Metro rider asks about ‘service adjustments’ near end of line


For the last part of its outbound trip, the Orange Line is in the middle of Interstate 66. (Karen Bleier/AFP-Getty Images)

Transit riders frequently tell me they are baffled by the train operators’ announcements about “service adjustments.” But then, the more they understand it, the angrier they get.

It’s usually not good for the riders aboard the train, which is either going to stop and wait for several minutes, or skip a station.

Nobody likes to wait. And having the train hold means that the directors in the operations control center want to put more spacing between several trains that have bunched up, just the way buses do on crowded routes.

If you’re waiting on the platform, it should make a lot of sense to un-bunch the trains. That means you won’t see an enormously crowded train, followed very soon by a relatively empty one. If you are aboard the waiting train, the “service adjustment” is likely to increase the number of people boarding at the upcoming stations.

The other side of a service adjustment is that a train might be ordered to skip a stop — perhaps, your stop — in order the shorten the gap with the next train ahead. The operator should announce this adjustment in time for riders at the stop to be skipped to get off at the previous station and wait just a short time for the next train.

During my weekly online discussion Monday, an Orange Line rider asked a more specific question about schedule adjustments that I couldn’t respond to during chat time. Here’s the question:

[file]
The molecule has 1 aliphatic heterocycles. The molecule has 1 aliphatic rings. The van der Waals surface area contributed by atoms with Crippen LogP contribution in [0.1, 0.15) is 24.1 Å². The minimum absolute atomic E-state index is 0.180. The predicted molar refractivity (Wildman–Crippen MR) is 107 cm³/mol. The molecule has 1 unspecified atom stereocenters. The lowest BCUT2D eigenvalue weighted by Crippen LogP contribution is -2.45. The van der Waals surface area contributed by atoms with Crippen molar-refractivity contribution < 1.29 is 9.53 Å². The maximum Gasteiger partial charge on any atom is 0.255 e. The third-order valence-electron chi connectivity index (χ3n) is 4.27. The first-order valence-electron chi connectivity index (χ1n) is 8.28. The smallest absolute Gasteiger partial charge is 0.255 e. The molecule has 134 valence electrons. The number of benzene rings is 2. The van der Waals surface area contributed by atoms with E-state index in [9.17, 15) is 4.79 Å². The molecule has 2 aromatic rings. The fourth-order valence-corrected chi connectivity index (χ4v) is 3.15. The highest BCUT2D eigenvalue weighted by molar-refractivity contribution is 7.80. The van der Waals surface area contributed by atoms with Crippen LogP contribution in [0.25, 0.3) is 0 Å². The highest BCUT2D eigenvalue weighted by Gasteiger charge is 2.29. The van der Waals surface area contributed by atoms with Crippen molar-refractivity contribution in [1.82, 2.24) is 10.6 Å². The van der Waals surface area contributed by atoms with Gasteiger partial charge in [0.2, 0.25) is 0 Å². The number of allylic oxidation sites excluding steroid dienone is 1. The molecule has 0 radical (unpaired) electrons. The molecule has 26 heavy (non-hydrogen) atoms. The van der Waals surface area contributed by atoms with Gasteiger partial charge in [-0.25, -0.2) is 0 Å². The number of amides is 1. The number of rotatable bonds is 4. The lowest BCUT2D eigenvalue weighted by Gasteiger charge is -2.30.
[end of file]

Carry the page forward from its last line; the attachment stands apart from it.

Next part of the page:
“I get off at West Falls Church. Frequently in the evenings there are 2-6 minute “schedule adjustments” occurring between Ballston and West Falls Church (sometimes they just sit at West Falls Church without allowing passengers to exit). Since we’re already at the end of the line, would it be possible for these schedule adjustments to occur at Vienna? They cause a lot of [people on] the train to miss their buses/shuttles.”

I sympathize with these riders not only because of the missed connections, but also because that western section of the Orange Line already feels like the longest ride. The homeward-bound trains out of D.C. are packed in the afternoons, and once the trains emerge from the tunnel, the ride seems to get warmer on a sunny day in summer.

But this is a different scenario from the other service adjustments I’ve described. Holds at West Falls Church are most likely to occur late in the evening rush, and are related specifically to train congestion at Vienna, the Orange Line terminal.

When there are trains on either side of the platform, a westbound train has no place to go until one of the trains already at the platform starts the eastbound trip. A waiting train is most likely to be held at West Falls Church or Dunn Loring rather than on the tracks approaching Vienna.

(The online discussion format doesn’t allow me to trade messages with commenters, so I’m not sure what the rider meant by, “… without allowing passengers to exit.” I thought it unlikely the rider meant the trains stopped at the West Falls Church platform and did not open their doors to allow passengers to exit. Once in 25 years of riding Metro, I was on a train where my car doors didn’t open at a platform, and I don’t recall other riders complaining about that scenario.)

Robert Thomson is The Washington Post’s “Dr. Gridlock.” He answers travelers’ questions, listens to their complaints and shares their pain on the roads, trains and buses in the Washington region.
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Robert Thomson · August 6, 2013